ZURICH (Reuters) - Novartis is halting early-stage research in Shanghai and shifting the site’s focus to commercial development three years after the Swiss drugmaker christened the new $1 billion campus as its Chinese drug discovery hub.
About 150 of some 1,300 Shanghai staffers will lose their research jobs, while Novartis plans to add 340 new positions over the next four years to develop up-and-coming drug prospects.
The changes, first reported by website Fierce Biotech, were confirmed by Novartis. The publication cited Novartis Institutes for Biomedical Research head Jay Bradner, who said Shanghai’s role in coming up with new molecules would now be replaced by developing drug prospects in the fast-growing Chinese market.
Bradner said research operations at the company’s Swiss headquarters, near Boston, and in California would continue.
The suburban Shanghai campus was finished in 2016, when former Chief Executive Joe Jimenez hailed its role in honing in on diseases common in China.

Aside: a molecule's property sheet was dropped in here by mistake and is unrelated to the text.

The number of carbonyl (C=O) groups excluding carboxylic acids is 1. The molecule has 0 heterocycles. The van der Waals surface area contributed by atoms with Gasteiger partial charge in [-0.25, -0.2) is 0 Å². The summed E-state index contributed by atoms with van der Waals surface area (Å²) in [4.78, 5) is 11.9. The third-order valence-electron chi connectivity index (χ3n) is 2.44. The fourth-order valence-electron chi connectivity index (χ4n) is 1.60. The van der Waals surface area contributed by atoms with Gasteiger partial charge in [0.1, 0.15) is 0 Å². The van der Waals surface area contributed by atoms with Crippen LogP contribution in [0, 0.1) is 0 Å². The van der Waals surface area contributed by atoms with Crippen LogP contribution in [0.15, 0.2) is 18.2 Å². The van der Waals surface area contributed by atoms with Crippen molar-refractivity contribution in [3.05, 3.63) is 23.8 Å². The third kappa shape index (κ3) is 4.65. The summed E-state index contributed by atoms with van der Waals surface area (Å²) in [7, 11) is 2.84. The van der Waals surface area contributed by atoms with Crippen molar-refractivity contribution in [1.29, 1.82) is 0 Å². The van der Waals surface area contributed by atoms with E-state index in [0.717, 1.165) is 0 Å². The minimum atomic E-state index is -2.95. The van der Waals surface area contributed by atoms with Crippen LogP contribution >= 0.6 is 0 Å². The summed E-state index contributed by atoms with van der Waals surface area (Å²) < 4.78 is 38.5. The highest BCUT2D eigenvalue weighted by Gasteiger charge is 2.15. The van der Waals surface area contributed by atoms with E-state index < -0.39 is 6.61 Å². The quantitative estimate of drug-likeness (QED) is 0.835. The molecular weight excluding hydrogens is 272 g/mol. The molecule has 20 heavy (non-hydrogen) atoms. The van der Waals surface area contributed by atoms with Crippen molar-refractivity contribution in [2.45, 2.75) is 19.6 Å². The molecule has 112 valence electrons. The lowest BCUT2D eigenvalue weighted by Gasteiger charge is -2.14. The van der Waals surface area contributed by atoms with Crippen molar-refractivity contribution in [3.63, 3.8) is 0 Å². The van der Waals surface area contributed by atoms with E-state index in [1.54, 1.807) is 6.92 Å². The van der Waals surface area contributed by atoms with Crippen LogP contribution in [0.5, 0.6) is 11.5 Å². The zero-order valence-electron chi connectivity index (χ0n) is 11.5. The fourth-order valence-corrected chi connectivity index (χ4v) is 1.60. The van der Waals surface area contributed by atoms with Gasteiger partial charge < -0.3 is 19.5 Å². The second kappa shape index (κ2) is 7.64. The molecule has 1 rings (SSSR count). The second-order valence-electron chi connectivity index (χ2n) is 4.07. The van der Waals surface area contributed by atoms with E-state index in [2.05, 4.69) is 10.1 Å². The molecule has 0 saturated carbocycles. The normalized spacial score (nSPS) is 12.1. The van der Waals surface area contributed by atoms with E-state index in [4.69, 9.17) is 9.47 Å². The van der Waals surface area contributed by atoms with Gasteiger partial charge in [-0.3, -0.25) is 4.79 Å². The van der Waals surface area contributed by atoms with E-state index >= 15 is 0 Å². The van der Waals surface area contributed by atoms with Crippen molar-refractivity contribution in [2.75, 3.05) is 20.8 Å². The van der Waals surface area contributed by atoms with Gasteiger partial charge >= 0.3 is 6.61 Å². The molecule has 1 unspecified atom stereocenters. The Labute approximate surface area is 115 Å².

Jimenez has since been replaced by CEO Vas Narasimhman, while Bradner, who arrived in 2016, is reshaping research including moving tropical disease activities from Singapore to California and ending U.S. work on antibacterials and antivirals.
Novartis is among western companies benefiting from faster approvals and uptake of medicines in China.
Reporting by John Miller; Editing by Saumyadeb Chakrabarty

US Market | Futures Indicator Update: Dow futures point to higher open, building on Friday's record close

Silvia Amaro



U.S. stock index futures were higher Monday morning.
Around 6 a.m. ET, Dow futures indicated a positive open of more than 40 points. Futures on the S&P and Nasdaq were also pointing to a higher open.
Market players remain focused on U.S.-China trade talks. The Dow Jones Industrial Average topped 28,000 for the first time ever on Friday after White House economic advisor Larry Kudlow said China and the U.S. were getting close to reaching a trade deal.
On Saturday, Chinese state media said the two sides had “constructive talks” on trade that included Vice Premier Liu He, U.S. trade representative Robert Lighthizer, and Treasury Secretary Steven Mnuchin.